We had our baby girl. She was beautiful in our eyes, but I could tell there was something not quite right with my baby. Having never had any experience with a newborn before, I thought a lot of what I was dealing with would resolve itself with age.
CB seemed very stiff and tense. She definitely had what I, at the time, described as a kink in her neck. She had a hard time nursing. It was like she was constantly fighting the position I was holding her in. Finding comfort was very difficult for CB. She hated pacifiers. She was miserable laying down on any sort of incline. Bouncy seats were torture devices. Laying on her tummy was guaranteed tears. BC’s favorite position to be in was flat, on the floor, or in her crib. Laying in this position, with her neck in the same position, led to a very misshapen head, BUT I was still in a form of denial. I didn’t want to know that there was anything wrong with my baby. I had no knowledge whatsoever of plagiocephaly (head flattening).
What made matters worse was the fact, that at her 2 month appointment, Fish and I took CB to an idiot of a doctor who said there was nothing wrong with her. That CB was turning her head in what is called the Fencing Reflex.
Later, some family members shared with us their disappointment with that doctor’s visit. They didn’t know how to approach us with such a sensitive topic and they thought that the doctor would address all of these issues. Instead, we got a clean bill of health and were sent home in an ignorant state of bliss. “See honey, there was nothing to worry about!”
By 3 months CB was completely out of her newborn drowsiness and she was acutely aware of sound. SOUND. All sound was difficult to process. CB’s reaction to noise was at first agitation. The agitation would lead to crying, which would eventually lead to a complete meltdown. The meltdowns were very difficult to deal with. She would scream at the top of her lungs, her whole body tensed, her eyes closed. Even if her eyes were open, it wouldn’t matter. She was somewhere else during these episodes. There was very little I could do to calm her. Most of the time, it felt like she didn’t even know I was there. She was in her own nightmare that I couldn’t save her from. All mothers want to hold and comfort their children out of being upset. This wasn’t an option for me. CB rarely liked to be held, as it was. when she was upset, a hug or a kiss would infuriate her. She would push me away. Scream more, cry more. Hate me more.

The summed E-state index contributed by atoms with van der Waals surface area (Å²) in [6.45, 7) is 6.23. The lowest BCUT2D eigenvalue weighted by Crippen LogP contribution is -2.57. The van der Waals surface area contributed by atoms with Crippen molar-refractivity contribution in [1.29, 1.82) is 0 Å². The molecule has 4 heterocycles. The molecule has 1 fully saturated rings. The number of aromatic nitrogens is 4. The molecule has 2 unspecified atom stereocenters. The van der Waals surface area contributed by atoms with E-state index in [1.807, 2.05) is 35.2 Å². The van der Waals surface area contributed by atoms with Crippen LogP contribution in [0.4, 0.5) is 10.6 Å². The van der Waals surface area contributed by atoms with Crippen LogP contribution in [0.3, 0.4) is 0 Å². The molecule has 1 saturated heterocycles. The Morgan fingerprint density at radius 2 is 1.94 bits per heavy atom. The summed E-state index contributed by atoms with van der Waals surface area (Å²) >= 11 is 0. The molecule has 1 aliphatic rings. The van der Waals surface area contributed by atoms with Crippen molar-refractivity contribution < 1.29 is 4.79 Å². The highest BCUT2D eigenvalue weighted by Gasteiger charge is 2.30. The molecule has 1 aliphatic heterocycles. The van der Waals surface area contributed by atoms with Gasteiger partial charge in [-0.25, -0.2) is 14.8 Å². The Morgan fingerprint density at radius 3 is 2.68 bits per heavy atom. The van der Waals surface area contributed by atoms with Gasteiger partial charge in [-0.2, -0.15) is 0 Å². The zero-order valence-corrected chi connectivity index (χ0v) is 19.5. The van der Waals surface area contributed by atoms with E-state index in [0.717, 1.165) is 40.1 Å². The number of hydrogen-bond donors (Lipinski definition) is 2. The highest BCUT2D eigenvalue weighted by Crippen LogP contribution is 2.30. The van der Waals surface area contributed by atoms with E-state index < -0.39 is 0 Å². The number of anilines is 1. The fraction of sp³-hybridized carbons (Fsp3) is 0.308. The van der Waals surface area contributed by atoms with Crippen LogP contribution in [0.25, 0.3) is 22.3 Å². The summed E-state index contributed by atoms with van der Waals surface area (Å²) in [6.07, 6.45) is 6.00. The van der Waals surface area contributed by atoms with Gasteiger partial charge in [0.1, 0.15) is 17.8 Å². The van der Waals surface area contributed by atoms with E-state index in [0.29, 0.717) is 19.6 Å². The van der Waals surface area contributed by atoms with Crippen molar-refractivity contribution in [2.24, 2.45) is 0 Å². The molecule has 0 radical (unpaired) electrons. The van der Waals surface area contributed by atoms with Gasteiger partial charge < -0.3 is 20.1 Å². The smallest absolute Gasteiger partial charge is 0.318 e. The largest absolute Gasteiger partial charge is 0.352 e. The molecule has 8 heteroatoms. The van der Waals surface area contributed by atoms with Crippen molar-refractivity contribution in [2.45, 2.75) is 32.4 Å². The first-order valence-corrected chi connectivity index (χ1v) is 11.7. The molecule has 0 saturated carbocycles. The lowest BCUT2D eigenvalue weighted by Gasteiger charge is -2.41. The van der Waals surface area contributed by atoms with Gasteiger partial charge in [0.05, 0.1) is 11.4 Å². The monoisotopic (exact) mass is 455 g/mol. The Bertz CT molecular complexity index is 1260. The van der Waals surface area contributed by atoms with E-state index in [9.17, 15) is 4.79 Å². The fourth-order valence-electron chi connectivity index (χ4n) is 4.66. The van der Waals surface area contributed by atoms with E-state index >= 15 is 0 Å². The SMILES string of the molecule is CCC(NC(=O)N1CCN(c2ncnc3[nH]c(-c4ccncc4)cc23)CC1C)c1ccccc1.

Yes, that was my irrational place during these months. My baby hated me. Why else would she be this way? I loved her so very much, but there wasn’t much left for me to do to show it.
Sounds that would send CB into crying fits were: sneezing, laughing, crinkling of paper, opening a soda can, the vacuum, loud places, dishes being washed, animated talkers, loud talkers, ice poured into a glass. I can’t make a list really. All sound was a problem. Fish and I knew that every outing we took would include at least one outburst. I didn’t want to hide from the world though. I knew that we had to expose our baby to her world around her, no matter how painful we knew it would be.
At home I tried to make her surroundings a little more “safe”. All toys were soft. If any of her plastic toys clanked together she would meltdown. It happened enough times, I finally got rid of all plastic toys. I had to disable all the electronic sounds on the remaining toys. Sensitivity to noise continued through CB’s fifth birthday. Now, at 8, she still is sensitive but can work through most situations that are noisy.
By 4 months nursing had ended. CB fought it so much, I gave up. She still hated to be held and that amount of closeness, for the amount of time it took to nurse, proved to be too much for her. By now we did find one item that she was comfortable sitting in, a swing. Later we also found that she was comfortable in a baby rocker. Both of the swing and the rocker were able to keep her in more of an upright position, as opposed to the bouncy seat that had much more of an incline. CB also like sitting in her high chair.
At CB’s 4 month appointment we began to get some answers. We saw a nurse practitioner who, by the way, was a VERY LOUD TALKER. CB screamed through th entire visit. The nurse practitioner acknowledged that CB’s head was definitely misshapen. Looking at her head from a bird’s-eye view it was almost starting to look triangular, with a very visible flattening from middle back to just in front of her left ear. We received a diagnosis of torticollis and Plagiocephaly (head flattening). We were given a referral to a Pediatric Physical Therapist to loosen her neck muscles. We also made an appointment with a Neurologist. Hopefully the Neurologist would have more information on how to improve the shape of CB’s head.